him from following the bent of his taste. Now the passion awoke with
tenfold force, and he had not been in his place a week before he began
to make sketches of little things that pleased him. Some of the pictures
and bronzes became almost dear because of the pleasure and inspiration
that they occasioned, and at their sale his feeling was akin to regret.
Early in the morning, when refreshed and brightened by the night's
rest, he would walk through the store as through fairy-land, and,
forgetting that he was a humble servitor, would feel as if all were
his. But in fact was not his possession truer than that of many whose
palace walls glow with every rich gem of art, and yet whose eyes are
blind and their hearts dull to the beauty they have paid for?

A few days after his arrival, a little incident occurred that was hard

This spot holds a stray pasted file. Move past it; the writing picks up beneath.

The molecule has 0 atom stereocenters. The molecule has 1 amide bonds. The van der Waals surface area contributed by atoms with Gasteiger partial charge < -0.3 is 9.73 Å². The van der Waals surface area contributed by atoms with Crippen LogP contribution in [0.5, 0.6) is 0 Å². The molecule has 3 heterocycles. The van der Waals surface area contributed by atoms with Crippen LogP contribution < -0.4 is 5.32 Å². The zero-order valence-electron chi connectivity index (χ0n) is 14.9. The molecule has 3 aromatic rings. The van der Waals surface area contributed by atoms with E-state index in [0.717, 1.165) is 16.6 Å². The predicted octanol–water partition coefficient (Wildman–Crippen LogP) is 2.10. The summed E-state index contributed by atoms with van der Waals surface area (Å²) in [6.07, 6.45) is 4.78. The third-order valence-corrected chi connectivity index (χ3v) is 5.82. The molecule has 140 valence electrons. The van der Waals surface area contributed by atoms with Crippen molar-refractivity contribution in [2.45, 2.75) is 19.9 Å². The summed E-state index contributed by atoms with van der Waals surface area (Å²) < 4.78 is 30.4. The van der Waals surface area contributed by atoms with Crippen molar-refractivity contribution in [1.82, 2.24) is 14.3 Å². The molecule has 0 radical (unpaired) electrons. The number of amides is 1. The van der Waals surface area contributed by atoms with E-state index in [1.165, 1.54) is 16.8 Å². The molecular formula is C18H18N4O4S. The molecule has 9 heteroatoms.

and practical enough, and might justly cause him to feel that he
occupied a humble place, not only in the world of art, but in the world
in general. There had been a day of rain, slush, and mud. One of the
younger clerks had been sent out on an errand, and came in well
splashed. Drawing off his boots, he threw them to Dennis, saying: "Here
you, Fleet! black my boots as quick as you can. I must go out again."

Dennis reddened, and for a moment drew himself up as if he had been
struck. The young man saw it and said, in a loud, coarse tone that
could be heard by several customers: "Vat! you above your biz? I thought
it vould be so."

Dennis acted with decision. He meant to have the matter settled at
once. Picking up the muddy boots, he marched straight into Mr. Ludolph's
office. That gentleman looked up, impatient at interruption, and saw
his man-of-all-work standing before him with the splashed boots dangling
in his hands.

"'Well, what is it?" asked he, sharply.

"Mr. Berder threw me those boots and told me to black them. Is this